So deep was Davis’s influence that Obama, in his huge bestselling memoir, Dreams from My Father, would cite him repeatedly over thousands of words and in each and every section (all three parts) of his memoirs — though he referred to him only as “Frank.” “Frank” is mentioned 22 times by name, and far more times via pronouns and other forms of reference.

It’s not surprising that the fatherless 9- or 10-year-old Obama would attach himself to and be influenced by a male role model, especially one as passionate as Davis. And the communist’s lessons seem to have stuck. Obama also wrote in Dreams that while a student at Occidental College in Los Angeles, he chose his friends “carefully” and thus gravitated toward, among others, “Marxist professors and structural feminists and punk-rock performance poets.” (Emphasis added.)

Then we have the testimonial of Dr. John Drew — with whom I’ve talked on the phone and corresponded via e-mail — about the time he says he met Obama at Occidental in 1980. Drew, now managing director of Drew and Associates, a grant-writing consultancy firm, had just graduated from the college but met Obama through a mutual friend. Reporting on that meeting, Newsmax writes:

“He [Obama] was arguing a straightforward Marxist-Leninist class-struggle point of view, which anticipated that there would be a revolution of the working class, led by revolutionaries, who would overthrow the capitalist system and institute a new socialist government that would redistribute the wealth,” says Drew, who says he himself was then a Marxist.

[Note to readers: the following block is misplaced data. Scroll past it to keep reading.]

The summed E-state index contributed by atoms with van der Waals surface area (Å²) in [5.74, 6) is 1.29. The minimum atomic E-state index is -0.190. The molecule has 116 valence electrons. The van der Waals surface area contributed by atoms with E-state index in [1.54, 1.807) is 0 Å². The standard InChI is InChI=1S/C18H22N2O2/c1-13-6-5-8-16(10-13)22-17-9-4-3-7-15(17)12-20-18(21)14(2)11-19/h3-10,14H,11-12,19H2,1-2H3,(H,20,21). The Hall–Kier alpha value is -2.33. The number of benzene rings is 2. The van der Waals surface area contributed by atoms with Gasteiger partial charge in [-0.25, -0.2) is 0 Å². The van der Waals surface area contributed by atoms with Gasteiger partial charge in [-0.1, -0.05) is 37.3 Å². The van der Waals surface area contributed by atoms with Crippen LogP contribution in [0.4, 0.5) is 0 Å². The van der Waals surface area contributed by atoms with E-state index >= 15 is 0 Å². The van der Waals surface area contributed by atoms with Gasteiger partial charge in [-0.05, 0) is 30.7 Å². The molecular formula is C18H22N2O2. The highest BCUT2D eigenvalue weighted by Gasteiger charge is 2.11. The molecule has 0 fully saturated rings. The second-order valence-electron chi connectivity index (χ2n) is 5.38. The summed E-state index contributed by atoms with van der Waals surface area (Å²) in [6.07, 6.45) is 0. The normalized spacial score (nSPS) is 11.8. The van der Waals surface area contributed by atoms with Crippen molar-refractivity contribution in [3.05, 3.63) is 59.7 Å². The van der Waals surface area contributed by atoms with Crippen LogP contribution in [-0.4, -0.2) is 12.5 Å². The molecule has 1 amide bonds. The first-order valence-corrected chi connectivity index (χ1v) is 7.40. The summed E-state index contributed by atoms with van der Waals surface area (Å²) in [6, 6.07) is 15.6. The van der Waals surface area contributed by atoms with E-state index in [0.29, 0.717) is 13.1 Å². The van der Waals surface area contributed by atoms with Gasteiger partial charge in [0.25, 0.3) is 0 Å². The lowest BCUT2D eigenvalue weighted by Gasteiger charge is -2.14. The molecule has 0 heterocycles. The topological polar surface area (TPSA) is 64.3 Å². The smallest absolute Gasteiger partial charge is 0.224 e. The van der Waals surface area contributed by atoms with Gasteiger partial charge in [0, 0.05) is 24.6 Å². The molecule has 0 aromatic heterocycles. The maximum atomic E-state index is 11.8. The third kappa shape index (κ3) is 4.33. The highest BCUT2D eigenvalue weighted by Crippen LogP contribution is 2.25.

… He was convinced that a revolution would take place, and it would be a good thing.”

Drew concluded that Obama thought of himself as “part of an intelligent, radical vanguard that was leading the way towards this revolution and towards this new society.”

“New society”? Does “fundamental change” sound synonymous — and familiar?

Then there’s Obama’s former pastor, Jeremiah Wright of Chicago’s Trinity United Church. A “spiritual advisor” whom Obama called an “old uncle,” Obama was married by, and had his daughters baptized by, Wright and sat in the preacher’s pews for 20 years. Yet this is the same man who spoke at an October 2009 conference of Monthly Review, which describes itself as “An Independent Socialist Magazine.” After impugning America in his speech, Wright lauded the periodical, saying, “We celebrate tonight six decades of [your] dedicated service.” Note that under Marxist doctrine, socialism is the revolutionary period that ushers in communism.

Much, much more can be said about Obama’s communist associations than an article can cover. The relevant point, however, is that the above is not opinion. It is not conjecture. It is fact.